Of further clinical importance is the link between hypertension and cardiovascular disease. Although diabetes and hypertension are both independent risk factors for cardiovascular disease, more than doubling the risk of cardiovascular mortality,
the risk is even greater when nephropathy is present. Cardiovascular causes account for more than half of the mortality associated with nephropathy (21). The diabetic patient with hypertension is already burdened with a greater prevalence of cardiovascular risk factors, such as dyslipidemia, hyperuricemia, thrombotic tendency, and left ventricular hypertrophy. The additional cardiovascular risk attributed to nephropathy is not adequately understood. However, aggressive therapy provides the opportunity to reduce excessive deaths due to cardiovascular disease (19).

Effective antihypertensive therapy is generally regarded as the best inhibitor of diabetic nephropathy (22,23) almost regardless of the class of agent used (24,25). Convincing data now strongly support a role of hypertension in the progression of diabetic renal insufficiency, both for type 1 and for type 2 diabetes (26,27), as well as the benefit of early control of hypertension (Figs. 55.3, 55.4, 55.5). Although many studies of type 1 diabetic nephropathy have clearly demonstrated the benefit of controlling hypertension, the benefit in type 2 diabetes is not as clear. In a recent meta-analysis of 100 controlled and uncontrolled trials, about one third of the studies included only patients with type 2 diabetes. Overall, each 10 mm Hg decrease in mean arterial pressure was associated with an increase in GFR of about 4 mL per minute, which otherwise declined by 8 mL per minute (28). Angiotensin-converting enzyme (ACE) inhibitors were used in almost half of the groups. However, the duration of the study was greater than 1 year in only 13% of the study groups.

Figure 55.3. Course of change in glomerular filtration rate (GFR) in diabetic nephropathy during effective treatment for hypertension. (Reprinted from Parving HH. Renoprotection in diabetes: genetic and non-genetic risk factors and treatment. Diabetologia 1998;41:745–759, with permission. Copyright 1998 by Springer-Verlag.)

Figure 55.4. Benefit of aggressive blood pressure control in diabetic nephropathy. Renal endpoint (loss of 40% of glomerular filtration rate) was less likely when diastolic blood pressure was lower than 85 mm Hg. (Reprinted from Ismail N, Becker B, Strzelczyk P, et al. Renal disease and hypertension in non-insulin-dependent diabetes mellitus. Kidney Int 1999;55:1–28, with permission.) Data are from [32].

Figure 55.5. Relationship between achieved blood pressure and reduction in glomerular filtration rate (GFR) in clinical trials. Six of the nine trials were of patients with diabetic renal disease. Trials marked by an asterisk are of patients with nondiabetic renal disease. MAP, mean arterial pressure; HTN, hypertension. (Reprinted from Bakris GL, Williams M, Dworkin L, et al. Preserving renal function in adults with hypertension and diabetes: a consensus approach. National Kidney Foundation Hypertension and Diabetes Executive Committees Working Group. Am J Kidney Dis 2000;36:646–661, with permission.)

Hypertension, which exacerbates all the vascular complications of diabetes, worsens albuminuria and accelerates the decline in GFR. Because the afferent arteriole fails to autoregulate normally in patients with diabetic nephropathy, any increase in mean systemic pressure can be transmitted to the glomeruli (29). Further increases in glomerular capillary pressure derive from the effect of the increase in efferent arteriolar resistance by angiotensin (30).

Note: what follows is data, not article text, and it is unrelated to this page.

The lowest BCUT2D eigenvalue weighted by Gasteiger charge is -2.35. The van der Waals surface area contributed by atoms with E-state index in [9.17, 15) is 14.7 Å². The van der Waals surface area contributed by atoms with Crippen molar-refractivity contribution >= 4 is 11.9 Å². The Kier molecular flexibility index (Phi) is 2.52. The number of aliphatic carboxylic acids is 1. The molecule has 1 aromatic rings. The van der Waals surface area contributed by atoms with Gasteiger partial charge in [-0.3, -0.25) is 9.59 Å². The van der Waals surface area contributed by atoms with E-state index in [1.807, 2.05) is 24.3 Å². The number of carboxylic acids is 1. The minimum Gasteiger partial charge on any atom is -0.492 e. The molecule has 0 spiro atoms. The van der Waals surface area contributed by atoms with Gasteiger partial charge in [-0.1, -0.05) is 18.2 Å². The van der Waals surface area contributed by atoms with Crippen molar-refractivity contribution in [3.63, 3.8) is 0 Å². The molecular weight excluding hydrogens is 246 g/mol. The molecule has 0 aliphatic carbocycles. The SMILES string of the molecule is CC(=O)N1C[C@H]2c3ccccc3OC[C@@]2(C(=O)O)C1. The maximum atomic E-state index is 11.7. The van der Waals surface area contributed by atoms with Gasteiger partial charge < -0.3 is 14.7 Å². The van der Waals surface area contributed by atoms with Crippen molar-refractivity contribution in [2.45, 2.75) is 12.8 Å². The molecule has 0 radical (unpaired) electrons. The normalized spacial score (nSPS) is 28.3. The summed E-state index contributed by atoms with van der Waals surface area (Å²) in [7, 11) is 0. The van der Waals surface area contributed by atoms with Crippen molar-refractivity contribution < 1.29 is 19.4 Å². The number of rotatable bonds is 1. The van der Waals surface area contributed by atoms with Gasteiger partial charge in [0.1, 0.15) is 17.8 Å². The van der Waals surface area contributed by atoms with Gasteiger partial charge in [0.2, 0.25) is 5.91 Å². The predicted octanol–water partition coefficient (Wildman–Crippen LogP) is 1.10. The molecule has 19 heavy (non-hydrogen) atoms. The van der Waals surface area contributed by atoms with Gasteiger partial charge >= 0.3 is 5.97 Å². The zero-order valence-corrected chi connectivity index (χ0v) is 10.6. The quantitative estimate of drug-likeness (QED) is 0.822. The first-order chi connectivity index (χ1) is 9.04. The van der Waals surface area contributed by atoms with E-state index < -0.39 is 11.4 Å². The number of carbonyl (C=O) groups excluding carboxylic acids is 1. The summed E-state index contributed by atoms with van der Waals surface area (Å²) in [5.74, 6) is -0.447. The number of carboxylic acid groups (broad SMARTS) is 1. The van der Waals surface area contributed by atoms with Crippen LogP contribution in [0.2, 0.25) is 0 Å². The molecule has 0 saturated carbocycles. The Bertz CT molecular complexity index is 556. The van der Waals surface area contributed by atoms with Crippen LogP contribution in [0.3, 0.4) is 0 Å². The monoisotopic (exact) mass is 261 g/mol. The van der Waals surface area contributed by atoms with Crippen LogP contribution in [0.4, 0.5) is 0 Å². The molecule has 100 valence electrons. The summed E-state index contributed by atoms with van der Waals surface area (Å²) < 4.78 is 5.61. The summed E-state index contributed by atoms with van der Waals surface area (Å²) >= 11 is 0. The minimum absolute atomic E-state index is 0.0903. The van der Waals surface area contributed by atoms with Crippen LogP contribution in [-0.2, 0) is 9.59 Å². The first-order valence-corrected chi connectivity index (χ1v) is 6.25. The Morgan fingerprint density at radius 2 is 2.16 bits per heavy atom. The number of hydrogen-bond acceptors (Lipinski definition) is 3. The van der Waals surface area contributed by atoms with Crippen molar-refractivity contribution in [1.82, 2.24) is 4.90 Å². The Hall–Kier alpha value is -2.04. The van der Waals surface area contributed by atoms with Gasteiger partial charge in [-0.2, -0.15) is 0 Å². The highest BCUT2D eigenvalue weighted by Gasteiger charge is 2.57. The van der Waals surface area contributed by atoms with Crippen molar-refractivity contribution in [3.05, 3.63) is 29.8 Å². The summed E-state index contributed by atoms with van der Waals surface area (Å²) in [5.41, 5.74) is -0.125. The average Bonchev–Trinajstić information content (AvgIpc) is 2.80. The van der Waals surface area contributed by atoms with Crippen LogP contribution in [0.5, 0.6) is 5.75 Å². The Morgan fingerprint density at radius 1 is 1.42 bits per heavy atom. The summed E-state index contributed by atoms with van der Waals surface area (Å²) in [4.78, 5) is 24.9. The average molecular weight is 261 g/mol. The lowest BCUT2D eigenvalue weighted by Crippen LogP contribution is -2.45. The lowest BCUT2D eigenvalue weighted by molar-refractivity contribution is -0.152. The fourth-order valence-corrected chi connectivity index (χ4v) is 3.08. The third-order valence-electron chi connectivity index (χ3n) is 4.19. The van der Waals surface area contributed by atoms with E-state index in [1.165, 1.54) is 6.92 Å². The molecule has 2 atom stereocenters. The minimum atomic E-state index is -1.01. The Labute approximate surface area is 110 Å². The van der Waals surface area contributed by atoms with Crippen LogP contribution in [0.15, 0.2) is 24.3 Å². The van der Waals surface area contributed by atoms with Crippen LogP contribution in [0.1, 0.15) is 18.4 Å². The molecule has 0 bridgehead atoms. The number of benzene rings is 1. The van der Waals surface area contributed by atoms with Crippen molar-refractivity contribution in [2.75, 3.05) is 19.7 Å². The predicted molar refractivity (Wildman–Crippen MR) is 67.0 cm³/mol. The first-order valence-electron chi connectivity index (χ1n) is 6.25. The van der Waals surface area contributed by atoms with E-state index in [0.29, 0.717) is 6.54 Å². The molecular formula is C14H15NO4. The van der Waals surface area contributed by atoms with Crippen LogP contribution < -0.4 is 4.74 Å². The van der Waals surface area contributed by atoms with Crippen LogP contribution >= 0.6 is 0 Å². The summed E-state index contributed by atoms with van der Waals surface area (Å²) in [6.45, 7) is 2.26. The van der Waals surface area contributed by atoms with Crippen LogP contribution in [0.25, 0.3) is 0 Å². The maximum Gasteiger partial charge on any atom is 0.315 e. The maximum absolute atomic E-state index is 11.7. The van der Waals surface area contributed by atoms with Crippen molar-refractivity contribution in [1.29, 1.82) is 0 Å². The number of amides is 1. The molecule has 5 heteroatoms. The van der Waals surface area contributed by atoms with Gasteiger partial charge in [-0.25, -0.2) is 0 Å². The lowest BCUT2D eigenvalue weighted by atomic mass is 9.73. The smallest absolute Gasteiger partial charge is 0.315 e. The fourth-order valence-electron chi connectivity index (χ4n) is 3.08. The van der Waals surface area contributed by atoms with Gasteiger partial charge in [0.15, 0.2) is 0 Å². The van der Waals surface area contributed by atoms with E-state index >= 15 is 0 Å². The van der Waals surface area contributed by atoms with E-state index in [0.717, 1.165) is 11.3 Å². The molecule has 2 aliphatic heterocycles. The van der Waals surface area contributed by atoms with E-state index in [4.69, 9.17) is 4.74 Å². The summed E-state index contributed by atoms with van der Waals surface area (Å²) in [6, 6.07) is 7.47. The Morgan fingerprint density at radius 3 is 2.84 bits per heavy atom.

Important management decisions that clinicians now face concerning the hypertensive diabetic patient with nephropathy include the following three questions (31,32):

  • When should treatment be initiated following the JNC-VI (Sixth Report of the Joint National Committee on Prevention, Detection, Evaluation, and Treatment of High Blood Pressure) guidelines, in which hypertension is still defined as 140/90 mm Hg?

    The blood pressure levels of diabetic patients need to be lower than those generally recommended to maximize the reduction in risk of renal disease. The JNC-VI recommended that all diabetic patients with blood pressure in excess of 130/85 mm Hg (mean arterial pressure, 100 mm Hg) be treated with both lifestyle modifications and drugs (Table 55.2). These guidelines were based on clinical trial results available in 1997 and have been supported by additional trials since the
    guidelines were issued (33). Patients with hypertension and diabetes should be treated as if they already have target organ damage. Convincing studies conducted over more than two decades show that hypertension should be corrected at all levels of kidney function because aggressive control of hypertension is of key importance in slowing the loss of renal function. The effectiveness of blood pressure control appears to be related to the blood pressure achieved. A measurable decrease in proteinuria, a likely sign of renal protection, is also achievable by a reduction in systemic blood pressure.

    TABLE 55.2. Risk Stratification and Treatment of Diabetic Patients with Nephropathya

    Blood pressure stages (mm Hg) Diabetes, with or without other risk factors (part of risk group C)
    High-normal (130–139/85–89) Lifestyle modification and drug therapy
    Stage 1 (140–159/90–99) Lifestyle modification and drug therapy
    Stages 2 and 3 (>160/>100) Lifestyle modification and drug therapy
    aBy JNC-VI (Sixth Report of the Joint National Committee). All patients with diabetes and/or renal insufficiency should be instructed on lifestyle modification. All those with blood pressure >130/>85 mm Hg should also be started on drug therapy.
    Adapted from the Sixth Report of Joint National Committee on Prevention, Detection, Evaluation, and Treatment of High Blood Pressure. Arch Intern Med 2000;160:1277–1283.

  • What should the target blood pressure be?